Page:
The other day, this letter to the editor arrived from a Chris Wallace of Alexandria:
"Nothing shows the contempt of your editorial policies for the true public opinions of this country more than your treatment of the letters about Col. North. How many favorable letters did you have to throw away before you found the negative ones you printed?
"Of the eight letters printed about Col. North in your Wednesday July 15 edition, five were unfavorable. So I guess that means for every 10 letters you received concerning Col. North, six were unfavorable. Who are you trying to fool?"
Nobody, actually, though Wallace's question is a good one; others too have called or written to take issue with the particular selection of letters July 15.
"Entries . . . did not reflect public opinion as indicated by numerous polls conducted about Lt. Col. North's testimony," commented Albert Maruggi of Washington.
Wallace and Maruggi assume that letters columns, like the polls, are a measure of popular opinion. But they aren't. Polls reflect the views of a statistically significant random sample; letters, on the other hand, reflect the opinions of a self-selecting group.
While 64 percent said they had a "favorable opinion" of Oliver North in a Post/ABC poll conducted July 21, about the same percentage of letter writers to The Washington Post were saying -- in so many words -- just the opposite. Of the scores of letters received in the three days following North's testimony -- the days when most of the mail about North was received -- more than two-thirds expressed an unfavorable opinion of North and his role in the Iran-contra affair. Of 130 letters that could be categorized easily as either favorable or unfavorable, 39 were favorable, 91 unfavorable.
Some of the unfavorables were as succinct as Herb Golden's of Bethesda: "Please forward this to Lt. Col Oliver North for inclusion in his negative rating pile: Oliver North is no hero." Others were longer reflections on North the witness, North the foreign-policy maker, North the Marine, etc. Many found less wrong with the man himself than with what they perceived to be his views on democracy and the Constitution. "I wish to register an emphatic voice that does not join in the general adulation of Lt. Col. Oliver North. He is certainly bright, articulate, sincere and dedicated -- but not to the basics of democracy, the rule of law or the tenets of the Constitution," wrote Margaret M. Conant of New Carrollton.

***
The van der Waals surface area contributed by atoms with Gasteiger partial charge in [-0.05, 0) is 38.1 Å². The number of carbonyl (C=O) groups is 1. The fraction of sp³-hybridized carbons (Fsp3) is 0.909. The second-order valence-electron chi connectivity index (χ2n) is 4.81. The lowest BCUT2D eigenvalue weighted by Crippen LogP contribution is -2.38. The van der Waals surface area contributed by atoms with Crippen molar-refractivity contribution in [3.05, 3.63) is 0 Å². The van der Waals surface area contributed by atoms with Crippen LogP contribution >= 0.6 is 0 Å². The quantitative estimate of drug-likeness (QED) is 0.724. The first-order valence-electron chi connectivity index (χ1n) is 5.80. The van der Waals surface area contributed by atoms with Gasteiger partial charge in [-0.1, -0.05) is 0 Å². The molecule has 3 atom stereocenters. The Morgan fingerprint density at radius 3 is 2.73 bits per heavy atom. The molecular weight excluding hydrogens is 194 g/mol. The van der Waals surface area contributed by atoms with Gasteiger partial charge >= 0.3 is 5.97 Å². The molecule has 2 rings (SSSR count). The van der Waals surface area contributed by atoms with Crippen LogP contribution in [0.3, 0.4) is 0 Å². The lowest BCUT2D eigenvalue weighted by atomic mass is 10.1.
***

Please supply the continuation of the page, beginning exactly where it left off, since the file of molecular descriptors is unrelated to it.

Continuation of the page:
Among the favorables were letters like the ones from David C. Tocus of Gaithersburg ("North is the guy we thought we were voting for when we voted for Reagan") and Jeanne D. Contarino of Berwyn ("I wish to state that I support Lt. Col. Oliver North in his endeavor to help release our hostages, get a better relationship with Iran and most of all support the Nicaraguan contras with both military arms and humanitarian supplies. . .").
Others in the "favorable" pile, however, were as much about the press as about Oliver North. "The level of mockery, line by paragraph by article, exhibited by The Post before and during Lt. Col. North's testimony . . . was, given the policies of the paper, expected," wrote Ann Sheridan of Washington. "You were not alone in this," she continued. "We had only to turn to our television sets prior to the opening rounds of his testimony to be assured this man would be the loose cannon that would sink the ship of state. Well, ladies and gentlemen, the media have, at long last, been hoist on their own petard." She went on to praise North for his "character, intelligence and dedication."
The mix of letters in The Post's mailbag was evidently not so very different from that received at other newspapers across the country. Letters editors at the Chicago Tribune, the Los Angeles Times and The New York Times all reported more mail against North. USA Today said the mail is now running 50-50 after an initial flurry of mail in North's favor.
According to surveys by the Gallup polling organization, letter writers are more articulate, more involved in public affairs and more politicized than people who don't write. Also "people who hold intense attitudes tend to write," says Andrew Kohut, president of Gallup, "and intensely against generates more mail."
That seems to have been the case here.
The writer is a member of the editorial page staff.